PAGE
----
1. Way ahead is a bit of a stretch, but it had the best video capabilities at the times (1985). 32 color from a 4096 palette when other 8-bit or 16-bit computers where limited to 16 simultaneous colors. But where the Amiga 1000 shined is in the overall hardware architecture that used several specific chips (Agnus, Denise, Paula) that were very well integrated together. Also it had genlocking capabilities which explains why it was also used for video.

        Still, the Commodore 64 also had probably the best video capabilities at the times (1982). 320×200 in 16 colors with 16 hardware sprites per scanline and hardware scrolling.

  1. So is this technically emulating the VICII chip for the purpose of outputting via rgb? we can already emulate it via code, how hard would it to upconvert it to a fpga (he says staring at his unused fpga on his desk). open up the brains of the VICII by piggy back it’s signals with your own emulated chip to do conversion of signals, maybe even add hdmi and upscaling, filtering etc. I think there was a gameboy fpga mod that did the same trick.

    1. It’s not about how hard things are. It’s about actually doing something. There are a lot of people saying many things are possible, but that’s not really worth anything untill somebody really does it.

      1. I didnt mean to ‘demean the effort, workmanship, ingenuity involved as i did note my efforts are collecting dust somewhere on my nightmare of a desk. I was more thinking out aloud & asking a question, maybe i should have added punctuation and such. No edit Button :-( .The reason I have a FPGA on my table was I wanted to see if I could add a graphics card to a C64, This proves the theory works, I pulled the gerber files as this saves me that madness which would remove the fun part for me. never did enjoy rats nests designs at college , anywahoo i digress, adding spi stream to esp for streaming C64 or is that stretching the goal posts a little too far ? Also after watching this video https://www.youtube.com/watch?v=5UX-gqylYgQ , It again got me thinking could you build a “updated C64” , like amiga had graphics upgrades, C64 needs one for the 2019’s . Something like the sam coupé was ment to be for the speccy world.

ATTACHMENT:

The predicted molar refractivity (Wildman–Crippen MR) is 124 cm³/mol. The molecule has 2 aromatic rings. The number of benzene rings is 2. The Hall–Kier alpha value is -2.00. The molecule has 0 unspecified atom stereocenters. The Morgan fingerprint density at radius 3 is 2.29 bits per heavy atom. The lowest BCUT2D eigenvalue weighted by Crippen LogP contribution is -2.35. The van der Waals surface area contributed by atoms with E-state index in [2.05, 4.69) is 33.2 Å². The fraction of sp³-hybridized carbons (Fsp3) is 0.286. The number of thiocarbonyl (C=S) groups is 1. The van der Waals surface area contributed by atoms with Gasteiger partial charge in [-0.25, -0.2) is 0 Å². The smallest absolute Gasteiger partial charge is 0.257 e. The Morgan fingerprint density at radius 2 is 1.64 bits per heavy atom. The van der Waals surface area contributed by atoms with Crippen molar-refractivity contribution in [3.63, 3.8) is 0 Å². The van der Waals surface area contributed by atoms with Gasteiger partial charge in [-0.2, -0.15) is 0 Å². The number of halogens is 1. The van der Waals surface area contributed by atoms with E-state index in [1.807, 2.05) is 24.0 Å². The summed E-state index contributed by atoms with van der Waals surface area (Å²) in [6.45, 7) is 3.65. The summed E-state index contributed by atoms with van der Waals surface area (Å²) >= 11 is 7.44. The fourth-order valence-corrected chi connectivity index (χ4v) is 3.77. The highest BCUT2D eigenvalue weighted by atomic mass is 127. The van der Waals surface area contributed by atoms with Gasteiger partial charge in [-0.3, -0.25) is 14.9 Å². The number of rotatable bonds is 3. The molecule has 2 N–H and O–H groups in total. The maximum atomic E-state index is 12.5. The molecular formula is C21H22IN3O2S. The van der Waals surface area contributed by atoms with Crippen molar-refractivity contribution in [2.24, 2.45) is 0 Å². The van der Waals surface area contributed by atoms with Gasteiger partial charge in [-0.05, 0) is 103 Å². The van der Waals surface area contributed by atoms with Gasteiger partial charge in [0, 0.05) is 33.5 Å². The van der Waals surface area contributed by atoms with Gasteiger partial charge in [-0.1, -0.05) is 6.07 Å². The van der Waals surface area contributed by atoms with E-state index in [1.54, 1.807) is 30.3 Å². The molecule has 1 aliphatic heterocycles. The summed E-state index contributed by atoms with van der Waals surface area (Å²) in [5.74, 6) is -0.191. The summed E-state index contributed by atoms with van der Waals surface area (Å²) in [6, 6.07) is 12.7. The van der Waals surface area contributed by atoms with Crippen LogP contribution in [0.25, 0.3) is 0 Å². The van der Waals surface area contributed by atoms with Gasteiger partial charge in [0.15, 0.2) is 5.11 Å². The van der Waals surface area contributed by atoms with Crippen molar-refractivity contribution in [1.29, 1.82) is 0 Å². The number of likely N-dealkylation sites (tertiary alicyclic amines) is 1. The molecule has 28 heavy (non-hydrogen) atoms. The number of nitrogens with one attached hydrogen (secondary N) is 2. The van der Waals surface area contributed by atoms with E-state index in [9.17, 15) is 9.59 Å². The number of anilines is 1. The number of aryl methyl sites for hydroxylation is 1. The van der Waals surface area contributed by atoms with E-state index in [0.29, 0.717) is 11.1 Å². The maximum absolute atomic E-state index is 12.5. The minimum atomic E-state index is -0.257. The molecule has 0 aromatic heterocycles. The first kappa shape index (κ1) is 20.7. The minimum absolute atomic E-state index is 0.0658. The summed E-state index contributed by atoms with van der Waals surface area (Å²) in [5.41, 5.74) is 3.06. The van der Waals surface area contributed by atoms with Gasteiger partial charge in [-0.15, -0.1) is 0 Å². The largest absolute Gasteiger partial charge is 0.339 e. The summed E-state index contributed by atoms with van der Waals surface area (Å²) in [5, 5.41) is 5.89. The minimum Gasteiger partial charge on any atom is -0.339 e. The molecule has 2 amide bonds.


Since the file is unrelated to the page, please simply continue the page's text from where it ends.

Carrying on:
1. Sorry, the palette is currently hardcoded in the FPGA firmware. I chose a palette that I liked most and that also would make some sense for PAL and NTSC users. As the firmware already totally reached the capacity limit of this FPGA, there is not much I can add to it.

  2. In theory, S-Video is separable back into RGB or Y/Pb/Pr, which is why it is so superior to composite video. But the source here says that that is not quite the case for the Commodore 64.

    1. C64s in France were often upgraded with a “Procep PAL-RVB” based on a TDA3510 PAL decoder IC. It was the easiest way to have color from a PAL-C64 on a SECAM-TV. (almost all TVs in Europe had RGB inputs on a SCART/Peritel connector).

    2. Decomposing the chroma signal into proper RGB is not really possible on the C64. Mainly because the color can switch back and forth pretty fast compared to the color subcarrier frequency. So having single pixels of some color does not leave the ensuing chrominace signal enough time to settle down on the proper frequency shift to be reliably converted back. Also the output of the VIC is pretty noisy on both the luma and chroma lines, so there would be some noise in the output anyway.
      I tried very hard to quantify the Y/C signal back into the 16 colors of the C64, but there are always some miss-detections somewhere and the picture has flickering pixels all over the place.

  3. The version of the TI-99/4A sold in PAL countries output component video, but most people used the included RF modulator to connect to a TV because monitors or TVs with component input were rare and expensive in the early 80’s.

    TI didn’t even bother making a component NTSC version of the VDP, which would have been the 9928A where the PAL version was the 9929A. A composite 9919A existed but was never used in a TI computer.

    If you want a vintage microcomputer hack, look up what people had to do to adapt PAL TI-99/4A component to a SECAM TV or monitor.

  4. This is nothing new – this mod works very much in the same way the Chameleon (http://wiki.icomp.de/wiki/Chameleon) does, except Chameleon outputs VGA (ie actual RGB) and doesnt require to open the C64 (it uses the signals available at the expansion port instead). Both have to emulate (at least partially) the VICII – which this new mod still has to prove how good it really is, and if it can keep up with all the quirks that are used all over the place.

    1. Sorry but this is not a products review site, nor the buyer’s feedback section of your favorite retrocomputing webshop.
      But what is already totally new and remarkable compared to your $200 product is that everything neeeded to build this one yourself is provided, including an open source firmware, so this is the kind of real DIY stuff that new hackers love to learn from. Because another great thing (thanks to the author’s generosity and cleverness) is that anyone can really understand how it is done by reading the enlightning technical documentation, and if need be, looking at the code, all directly viewable on the web repository.

      Obvisously, this means more for people looking to understand how it was implemented exactly, than for happy ignorant customers usually undermining such sharing of knowledge in the community with their “shut up and take my money” philosophy…

    1. Sorry for the late reply.
      576p is supported out of the box. The mod determines if it is running in a PAL or NTSC machine and adjusts itself accordingly. Using the slider switch at the back of the machine you can select 288p or 576p, with or without scanline effect.
      But I did not manage to support the very old NTSC VIC chips, as I could not distinguish them from the newer ones, as
      both have the same pixel frequency. Also I did not have such a device to develop the firmware with (and I feel, such early devices should not be modded anyway but preserved in their original state).